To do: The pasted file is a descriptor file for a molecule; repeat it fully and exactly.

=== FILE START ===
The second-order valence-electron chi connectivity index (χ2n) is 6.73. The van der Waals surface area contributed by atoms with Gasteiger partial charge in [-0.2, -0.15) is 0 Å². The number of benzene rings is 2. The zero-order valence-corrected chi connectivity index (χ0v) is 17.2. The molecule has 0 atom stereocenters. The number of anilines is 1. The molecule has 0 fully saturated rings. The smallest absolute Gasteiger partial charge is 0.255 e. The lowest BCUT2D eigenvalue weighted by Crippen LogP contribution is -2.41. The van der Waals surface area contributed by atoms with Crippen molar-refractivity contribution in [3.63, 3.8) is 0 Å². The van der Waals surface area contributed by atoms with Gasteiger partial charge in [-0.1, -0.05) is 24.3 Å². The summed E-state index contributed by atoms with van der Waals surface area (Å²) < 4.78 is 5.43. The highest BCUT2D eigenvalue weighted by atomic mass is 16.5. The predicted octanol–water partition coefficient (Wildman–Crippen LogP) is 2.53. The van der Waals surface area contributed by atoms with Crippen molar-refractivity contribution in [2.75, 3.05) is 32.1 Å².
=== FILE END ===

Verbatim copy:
The second-order valence-electron chi connectivity index (χ2n) is 6.73. The van der Waals surface area contributed by atoms with Gasteiger partial charge in [-0.2, -0.15) is 0 Å². The number of benzene rings is 2. The zero-order valence-corrected chi connectivity index (χ0v) is 17.2. The molecule has 0 atom stereocenters. The number of anilines is 1. The molecule has 0 fully saturated rings. The smallest absolute Gasteiger partial charge is 0.255 e. The lowest BCUT2D eigenvalue weighted by Crippen LogP contribution is -2.41. The van der Waals surface area contributed by atoms with Crippen molar-refractivity contribution in [3.63, 3.8) is 0 Å². The van der Waals surface area contributed by atoms with Gasteiger partial charge in [-0.1, -0.05) is 24.3 Å². The summed E-state index contributed by atoms with van der Waals surface area (Å²) < 4.78 is 5.43. The highest BCUT2D eigenvalue weighted by atomic mass is 16.5. The predicted octanol–water partition coefficient (Wildman–Crippen LogP) is 2.53. The van der Waals surface area contributed by atoms with Crippen molar-refractivity contribution in [2.75, 3.05) is 32.1 Å².